Throughout his career, Howe challenged the art establishment’s assumptions about Native American art. He proved that his art could be representative of both his Očhéthi Šakówiŋ culture and aesthetics while also being respected in the mainstream art community.
With his talent and advocacy to show beyond any doubt that Native art is both modern and contemporary, Howe created a movement that inspired generations of Indigenous artists to celebrate their Indigeneity through their artwork.
“[Howe] is an artist who was very much ahead of his time in his expression, and also in his belief that Native artists should be the ones to define what Native art is,” Ash-Milby said.
‘That connection between the past and the present’
For Ash-Milby, bringing these two artists together has been years in the making. She wanted the museum to feature a contemporary artist whose work is in dialogue with Howe’s exhibition.
“The first person I thought of who would be an excellent artist to show the vibrancy of contemporary Native American art today, and to also show that connection between the past and the present between Oscar Howe's work and what some Native artists are doing today, was Jeffrey Gibson,” Ash-Milby said.
Gibson immediately agreed to appear in an installation concurrent to Howe’s exhibit. He said he has loved Howe’s work since he was a teen.
Gibson began conceptualizing his site-responsive exhibition, which would be in dialogue with Howe’s life’s work. To honor his spirit, Gibson took inspiration from the title of one of Howe’s paintings, “He Came From Fire (1965).”
Gibson recast the title in present tense verbiage and chose more inclusive pronoun usage, resulting in the exhibit title “They Come From Fire.”
“I didn't realize we had so much in common, and even looking at some of the letters and writings that he did, I think we probably also see things a little bit similar,” Gibson said.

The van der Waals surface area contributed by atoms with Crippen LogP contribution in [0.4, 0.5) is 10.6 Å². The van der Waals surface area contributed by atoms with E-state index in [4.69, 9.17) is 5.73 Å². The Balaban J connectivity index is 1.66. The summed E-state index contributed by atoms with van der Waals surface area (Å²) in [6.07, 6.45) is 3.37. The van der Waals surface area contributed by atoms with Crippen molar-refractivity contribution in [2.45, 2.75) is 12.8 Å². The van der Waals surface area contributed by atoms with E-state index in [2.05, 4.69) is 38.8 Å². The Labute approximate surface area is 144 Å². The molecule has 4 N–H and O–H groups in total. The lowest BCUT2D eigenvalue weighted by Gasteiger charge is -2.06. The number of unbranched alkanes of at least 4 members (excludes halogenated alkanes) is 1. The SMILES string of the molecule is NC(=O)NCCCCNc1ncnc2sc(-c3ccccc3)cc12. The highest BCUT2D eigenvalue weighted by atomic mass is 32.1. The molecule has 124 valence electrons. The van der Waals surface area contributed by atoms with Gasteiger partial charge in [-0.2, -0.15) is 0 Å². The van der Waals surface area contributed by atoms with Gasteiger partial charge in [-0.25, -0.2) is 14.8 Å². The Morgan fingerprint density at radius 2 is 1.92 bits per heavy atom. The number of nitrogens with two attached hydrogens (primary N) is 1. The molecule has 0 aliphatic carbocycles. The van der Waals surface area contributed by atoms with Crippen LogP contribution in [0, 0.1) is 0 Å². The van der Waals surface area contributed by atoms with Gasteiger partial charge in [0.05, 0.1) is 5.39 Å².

He said he faces some of the same reductive categorization that Howe pushed back against.
“Even though I identify as a contemporary artist, people would talk about my work in that way,” Gibson continued. “I do really see it as very rooted in traditions, not in the way that I am practicing cultural traditions, necessarily, but in a way that artists traditionally have painted, and I think [Howe] felt the same way.”
“Dakota Modern,” which was organized in partnership with the Smithsonian’s National Museum of the American Indian in New York, opened in October and will remain on view through May 14. “They Come From Fire” is on display through Feb. 26.
“We are finally at a point in the 21st century where we can recognize the impact and complexity of Oscar Howe’s incredible work as both Native American and modern American art,” Ash-Milby said. “This project is a long overdue recognition of his contribution to the field that we hope will establish Howe’s rightful place as a 20th century modernist.”
Gibson said it’s an honor to be featured alongside an artist who inspired him when he was young.
“To see the two exhibitions together, it's nice,” Gibson said. “It doesn't feel like a big leap to kind of be engaged with one or the other.”
Lead image: Last May, 138 Portland community members, majority Indigenous, responded to the Portland Art Museum's open call to participate in Gibson's exhibit, “They Come From Fire.” Gibson said he asked participants to show up “the way they wished to be seen.” Photo By Jarrette Werk / Underscore News and Report for America
Correction: An earlier version of this story stated that each of the 138 participants in Jeffrey Gibson's photo exhibit "They Come From Fire" are Indigenous. Most, but not all, participants are Indigenous. All are members of the BIPOC and LGBTQ communities.